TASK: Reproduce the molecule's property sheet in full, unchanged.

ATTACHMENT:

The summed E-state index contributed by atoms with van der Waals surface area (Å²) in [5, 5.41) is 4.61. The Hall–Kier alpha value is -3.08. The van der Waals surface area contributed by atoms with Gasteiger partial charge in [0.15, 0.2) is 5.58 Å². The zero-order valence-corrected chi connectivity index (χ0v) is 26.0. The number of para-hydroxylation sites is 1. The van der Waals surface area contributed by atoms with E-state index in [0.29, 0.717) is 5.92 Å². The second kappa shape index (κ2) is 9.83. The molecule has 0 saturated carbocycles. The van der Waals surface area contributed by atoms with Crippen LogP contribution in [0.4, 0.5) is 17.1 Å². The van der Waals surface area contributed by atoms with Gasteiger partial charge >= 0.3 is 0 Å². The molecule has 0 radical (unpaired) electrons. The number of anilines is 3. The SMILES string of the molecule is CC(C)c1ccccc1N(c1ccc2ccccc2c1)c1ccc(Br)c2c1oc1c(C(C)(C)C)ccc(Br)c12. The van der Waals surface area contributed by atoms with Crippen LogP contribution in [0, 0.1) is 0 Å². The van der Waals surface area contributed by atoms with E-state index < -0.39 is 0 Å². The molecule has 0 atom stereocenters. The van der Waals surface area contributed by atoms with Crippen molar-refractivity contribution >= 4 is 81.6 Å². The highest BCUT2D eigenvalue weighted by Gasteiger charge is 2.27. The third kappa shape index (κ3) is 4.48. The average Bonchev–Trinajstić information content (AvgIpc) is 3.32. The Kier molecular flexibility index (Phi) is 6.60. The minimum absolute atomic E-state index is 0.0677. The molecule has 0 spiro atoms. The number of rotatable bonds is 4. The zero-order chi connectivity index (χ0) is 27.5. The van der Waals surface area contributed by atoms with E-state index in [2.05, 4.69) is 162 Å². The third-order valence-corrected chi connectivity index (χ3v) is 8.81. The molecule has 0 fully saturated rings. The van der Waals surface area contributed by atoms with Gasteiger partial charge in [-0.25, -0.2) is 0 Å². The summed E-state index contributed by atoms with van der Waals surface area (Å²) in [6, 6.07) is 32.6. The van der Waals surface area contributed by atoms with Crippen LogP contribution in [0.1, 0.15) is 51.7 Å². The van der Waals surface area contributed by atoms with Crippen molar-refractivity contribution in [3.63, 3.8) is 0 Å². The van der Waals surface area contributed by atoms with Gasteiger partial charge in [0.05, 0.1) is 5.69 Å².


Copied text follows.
The summed E-state index contributed by atoms with van der Waals surface area (Å²) in [5, 5.41) is 4.61. The Hall–Kier alpha value is -3.08. The van der Waals surface area contributed by atoms with Gasteiger partial charge in [0.15, 0.2) is 5.58 Å². The zero-order valence-corrected chi connectivity index (χ0v) is 26.0. The number of para-hydroxylation sites is 1. The van der Waals surface area contributed by atoms with E-state index in [0.29, 0.717) is 5.92 Å². The second kappa shape index (κ2) is 9.83. The molecule has 0 saturated carbocycles. The van der Waals surface area contributed by atoms with Crippen LogP contribution in [0.4, 0.5) is 17.1 Å². The van der Waals surface area contributed by atoms with Gasteiger partial charge >= 0.3 is 0 Å². The molecule has 0 radical (unpaired) electrons. The number of anilines is 3. The SMILES string of the molecule is CC(C)c1ccccc1N(c1ccc2ccccc2c1)c1ccc(Br)c2c1oc1c(C(C)(C)C)ccc(Br)c12. The van der Waals surface area contributed by atoms with Crippen LogP contribution in [0, 0.1) is 0 Å². The van der Waals surface area contributed by atoms with E-state index < -0.39 is 0 Å². The molecule has 0 atom stereocenters. The van der Waals surface area contributed by atoms with Crippen molar-refractivity contribution >= 4 is 81.6 Å². The highest BCUT2D eigenvalue weighted by Gasteiger charge is 2.27. The third kappa shape index (κ3) is 4.48. The average Bonchev–Trinajstić information content (AvgIpc) is 3.32. The Kier molecular flexibility index (Phi) is 6.60. The minimum absolute atomic E-state index is 0.0677. The molecule has 0 spiro atoms. The number of rotatable bonds is 4. The zero-order chi connectivity index (χ0) is 27.5. The van der Waals surface area contributed by atoms with E-state index in [2.05, 4.69) is 162 Å². The third-order valence-corrected chi connectivity index (χ3v) is 8.81. The molecule has 0 fully saturated rings. The van der Waals surface area contributed by atoms with Gasteiger partial charge in [-0.25, -0.2) is 0 Å². The summed E-state index contributed by atoms with van der Waals surface area (Å²) in [6, 6.07) is 32.6. The van der Waals surface area contributed by atoms with Crippen LogP contribution in [0.1, 0.15) is 51.7 Å². The van der Waals surface area contributed by atoms with Crippen molar-refractivity contribution in [3.63, 3.8) is 0 Å². The van der Waals surface area contributed by atoms with Gasteiger partial charge in [0.05, 0.1) is 5.69 Å².